NEW YORK (Reuters) - Families saving for college poured billions of dollars into U.S. 529 education savings plans over the past five years, even as these plans’ performance lagged behind other investments like mutual funds, investment research company Morningstar Inc said on Monday.
Total assets in all 86 U.S. education savings plans - named 529 plans after a section in the Internal Revenue Code - rose 25 percent to $166 billion in 2012, according to Morningstar. In contrast, the benchmark U.S. Standard & Poor’s 500 index gained 13.4 percent. Inflows into 529 investments were about $14.7 billion last year, according to Morningstar data.
The popularity of the plans, operated by states and educational institutions, has soared in part because earnings are not subject to federal tax, and are generally not subject to state tax.
These plans can offer “growth in a tax-sheltered environment, and, depending on where they live, a lot of people have access to some nice state income-tax deductions,” said Kailin Liu, a fund analyst for Morningstar, in Chicago.
Still, most 529 investment options have lagged their non-529 peers. On average, intermediate-term bond 529 investments returned 4.4 percent, annualized over the five years ending January 31, while intermediate-term bond mutual funds were up 5.7 percent, according to Morningstar data.
“These numbers may suggest that 529 program managers have selected poor underlying funds, but it’s more likely that expenses are to blame,” the Morningstar report said. “Historically, 529 investments have cost more than mutual funds, and those higher expenses have dragged on long-term returns.”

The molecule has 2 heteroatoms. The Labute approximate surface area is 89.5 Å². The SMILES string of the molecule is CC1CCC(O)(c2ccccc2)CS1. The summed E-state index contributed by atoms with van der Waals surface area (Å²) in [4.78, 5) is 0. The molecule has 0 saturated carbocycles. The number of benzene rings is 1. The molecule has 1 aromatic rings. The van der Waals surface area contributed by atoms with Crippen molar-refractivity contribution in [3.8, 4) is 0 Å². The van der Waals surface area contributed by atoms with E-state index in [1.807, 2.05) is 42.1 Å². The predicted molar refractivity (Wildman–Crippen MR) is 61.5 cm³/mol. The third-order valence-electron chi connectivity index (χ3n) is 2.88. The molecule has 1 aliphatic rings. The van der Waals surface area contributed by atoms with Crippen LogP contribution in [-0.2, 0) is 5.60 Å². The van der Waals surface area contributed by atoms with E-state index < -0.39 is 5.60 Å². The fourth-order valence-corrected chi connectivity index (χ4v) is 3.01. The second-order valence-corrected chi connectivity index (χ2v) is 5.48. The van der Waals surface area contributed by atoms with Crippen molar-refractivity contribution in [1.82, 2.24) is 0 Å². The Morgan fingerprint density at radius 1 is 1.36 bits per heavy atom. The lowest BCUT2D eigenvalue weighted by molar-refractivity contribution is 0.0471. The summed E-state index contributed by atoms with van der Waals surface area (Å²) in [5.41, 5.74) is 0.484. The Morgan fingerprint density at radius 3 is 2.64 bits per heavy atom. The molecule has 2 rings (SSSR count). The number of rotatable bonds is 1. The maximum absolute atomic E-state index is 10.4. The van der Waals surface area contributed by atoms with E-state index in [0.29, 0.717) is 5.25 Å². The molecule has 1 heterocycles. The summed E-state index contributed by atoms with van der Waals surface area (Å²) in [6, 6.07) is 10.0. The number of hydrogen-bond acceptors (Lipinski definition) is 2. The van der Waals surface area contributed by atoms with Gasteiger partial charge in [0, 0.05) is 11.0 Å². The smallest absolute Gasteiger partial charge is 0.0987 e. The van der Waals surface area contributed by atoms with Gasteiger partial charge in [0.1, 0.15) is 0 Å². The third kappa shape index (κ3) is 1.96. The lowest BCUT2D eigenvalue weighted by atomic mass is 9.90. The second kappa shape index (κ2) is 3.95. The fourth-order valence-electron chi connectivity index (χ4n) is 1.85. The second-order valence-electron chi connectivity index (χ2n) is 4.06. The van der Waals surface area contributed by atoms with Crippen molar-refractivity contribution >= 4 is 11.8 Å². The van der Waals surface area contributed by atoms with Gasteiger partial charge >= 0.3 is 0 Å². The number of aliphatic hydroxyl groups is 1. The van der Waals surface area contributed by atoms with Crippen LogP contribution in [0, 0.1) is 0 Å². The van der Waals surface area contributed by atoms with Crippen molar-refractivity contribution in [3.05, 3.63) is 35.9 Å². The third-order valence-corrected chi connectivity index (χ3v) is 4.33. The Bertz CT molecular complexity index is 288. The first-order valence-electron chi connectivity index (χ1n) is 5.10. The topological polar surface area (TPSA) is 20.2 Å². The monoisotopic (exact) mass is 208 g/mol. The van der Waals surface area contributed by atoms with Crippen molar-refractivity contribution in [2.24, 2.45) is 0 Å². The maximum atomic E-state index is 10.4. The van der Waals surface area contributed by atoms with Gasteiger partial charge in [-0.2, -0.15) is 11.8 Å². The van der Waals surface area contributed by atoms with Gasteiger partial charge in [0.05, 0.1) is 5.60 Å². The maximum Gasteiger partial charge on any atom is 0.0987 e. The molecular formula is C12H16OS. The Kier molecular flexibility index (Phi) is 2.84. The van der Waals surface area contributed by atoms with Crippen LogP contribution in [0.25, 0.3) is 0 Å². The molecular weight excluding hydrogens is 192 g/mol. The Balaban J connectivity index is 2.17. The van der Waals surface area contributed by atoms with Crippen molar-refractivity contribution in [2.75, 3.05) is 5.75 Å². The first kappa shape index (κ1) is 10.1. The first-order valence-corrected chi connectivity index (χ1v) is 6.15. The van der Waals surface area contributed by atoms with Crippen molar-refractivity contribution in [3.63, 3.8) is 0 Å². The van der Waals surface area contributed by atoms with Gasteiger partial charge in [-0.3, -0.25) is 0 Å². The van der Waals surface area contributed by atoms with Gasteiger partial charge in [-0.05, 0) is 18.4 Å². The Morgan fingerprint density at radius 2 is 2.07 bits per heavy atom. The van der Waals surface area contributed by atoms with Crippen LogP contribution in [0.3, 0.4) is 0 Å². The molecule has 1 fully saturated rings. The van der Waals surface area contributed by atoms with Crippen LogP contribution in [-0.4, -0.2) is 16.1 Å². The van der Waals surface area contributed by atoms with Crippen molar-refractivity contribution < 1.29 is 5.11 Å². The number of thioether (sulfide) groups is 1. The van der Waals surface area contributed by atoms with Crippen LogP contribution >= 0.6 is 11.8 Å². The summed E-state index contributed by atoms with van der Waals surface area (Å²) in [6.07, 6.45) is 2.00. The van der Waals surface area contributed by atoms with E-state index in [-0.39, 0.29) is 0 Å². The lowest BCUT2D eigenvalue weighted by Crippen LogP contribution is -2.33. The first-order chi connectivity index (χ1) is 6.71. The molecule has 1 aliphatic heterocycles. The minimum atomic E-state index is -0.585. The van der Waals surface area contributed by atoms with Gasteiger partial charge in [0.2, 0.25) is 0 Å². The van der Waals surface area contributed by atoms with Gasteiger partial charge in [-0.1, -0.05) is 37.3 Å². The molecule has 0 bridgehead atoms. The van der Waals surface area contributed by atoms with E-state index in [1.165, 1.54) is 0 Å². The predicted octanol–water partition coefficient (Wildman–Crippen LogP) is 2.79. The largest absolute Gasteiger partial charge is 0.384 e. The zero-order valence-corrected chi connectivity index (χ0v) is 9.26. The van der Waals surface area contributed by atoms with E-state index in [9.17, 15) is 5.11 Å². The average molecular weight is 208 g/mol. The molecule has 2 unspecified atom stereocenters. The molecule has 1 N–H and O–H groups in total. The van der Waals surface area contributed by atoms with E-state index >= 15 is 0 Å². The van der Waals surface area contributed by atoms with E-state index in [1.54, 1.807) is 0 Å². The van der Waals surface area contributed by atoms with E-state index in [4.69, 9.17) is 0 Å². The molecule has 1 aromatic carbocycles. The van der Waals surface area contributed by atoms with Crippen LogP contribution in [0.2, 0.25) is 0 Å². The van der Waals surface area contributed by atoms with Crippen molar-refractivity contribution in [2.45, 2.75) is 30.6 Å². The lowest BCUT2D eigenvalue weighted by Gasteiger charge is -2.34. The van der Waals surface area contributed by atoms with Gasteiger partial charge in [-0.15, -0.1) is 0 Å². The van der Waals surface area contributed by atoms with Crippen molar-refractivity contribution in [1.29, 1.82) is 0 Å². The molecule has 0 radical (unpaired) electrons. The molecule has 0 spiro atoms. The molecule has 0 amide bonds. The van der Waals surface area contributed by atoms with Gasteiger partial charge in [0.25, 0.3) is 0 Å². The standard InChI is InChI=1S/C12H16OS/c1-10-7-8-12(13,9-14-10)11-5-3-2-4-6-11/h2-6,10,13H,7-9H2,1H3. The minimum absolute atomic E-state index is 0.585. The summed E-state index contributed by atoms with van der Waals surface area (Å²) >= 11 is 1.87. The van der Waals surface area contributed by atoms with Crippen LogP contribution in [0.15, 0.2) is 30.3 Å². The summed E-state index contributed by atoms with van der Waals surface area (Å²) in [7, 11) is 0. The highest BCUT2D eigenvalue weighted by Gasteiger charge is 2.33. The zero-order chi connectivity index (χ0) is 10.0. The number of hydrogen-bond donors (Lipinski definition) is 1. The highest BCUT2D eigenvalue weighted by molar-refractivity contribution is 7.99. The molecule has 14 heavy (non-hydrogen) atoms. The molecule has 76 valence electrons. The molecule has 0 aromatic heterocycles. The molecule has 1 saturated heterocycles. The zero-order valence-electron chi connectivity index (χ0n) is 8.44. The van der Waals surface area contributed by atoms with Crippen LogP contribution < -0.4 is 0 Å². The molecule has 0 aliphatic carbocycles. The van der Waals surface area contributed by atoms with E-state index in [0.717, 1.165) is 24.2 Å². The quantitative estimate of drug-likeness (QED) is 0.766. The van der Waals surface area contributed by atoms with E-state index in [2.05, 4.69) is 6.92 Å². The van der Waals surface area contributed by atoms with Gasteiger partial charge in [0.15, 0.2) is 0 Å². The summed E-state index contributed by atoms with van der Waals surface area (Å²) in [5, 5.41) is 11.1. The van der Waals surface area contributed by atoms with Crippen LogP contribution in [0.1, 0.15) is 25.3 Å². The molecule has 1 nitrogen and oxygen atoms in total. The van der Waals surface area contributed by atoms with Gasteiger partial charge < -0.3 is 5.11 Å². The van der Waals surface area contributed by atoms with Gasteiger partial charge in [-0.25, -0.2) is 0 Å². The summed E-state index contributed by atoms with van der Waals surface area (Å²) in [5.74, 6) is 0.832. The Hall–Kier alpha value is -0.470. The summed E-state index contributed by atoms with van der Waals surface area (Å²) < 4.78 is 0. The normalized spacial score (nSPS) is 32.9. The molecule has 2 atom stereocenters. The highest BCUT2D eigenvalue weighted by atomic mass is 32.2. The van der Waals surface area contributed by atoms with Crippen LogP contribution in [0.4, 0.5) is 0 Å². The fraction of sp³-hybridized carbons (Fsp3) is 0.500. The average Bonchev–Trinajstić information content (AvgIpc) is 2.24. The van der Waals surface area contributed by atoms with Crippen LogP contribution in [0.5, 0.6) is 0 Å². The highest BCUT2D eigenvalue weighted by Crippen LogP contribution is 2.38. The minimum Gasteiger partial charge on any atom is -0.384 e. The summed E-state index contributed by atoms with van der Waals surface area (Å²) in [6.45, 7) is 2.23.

In 2010, 529 investments charged as much as 40 basis points more, on average, than the analogous open-end fund peer group, Morningstar found. The fees have fallen since then, Morningstar said. For example, the typical large-blend 529 investment charged 1.05 percent as of January, down from a charge of 1.13 percent in 2011, according to Morningstar data.
“The 529 investments have improved considerably in the past several years,” Liu said. “Overall, expenses have gone down while quality of the underlying investments has gone up.”
Four savings plans received the coveted “Gold” Morningstar analyst ranking.
The Maryland College Investment Plan, the T. Rowe Price College Savings Plan for Alaska, the Vanguard 529 College Savings Plan for Nevada and the Utah Educational Savings Plan are “best of breed” based on Morningstar analysts’ evaluation of each plan’s investment options while also considering their objectives, appropriate benchmarks, and peer groups.
The Schwab 529 College Savings Plan for Kansas came in at the bottom of the rankings with a “Negative.” Negative-ranked plans “possess at least one flaw that we believe is likely to significantly hamper future performance, such as high fees or an unstable management team,” Morningstar said in its report.
Editing by Jan Paschal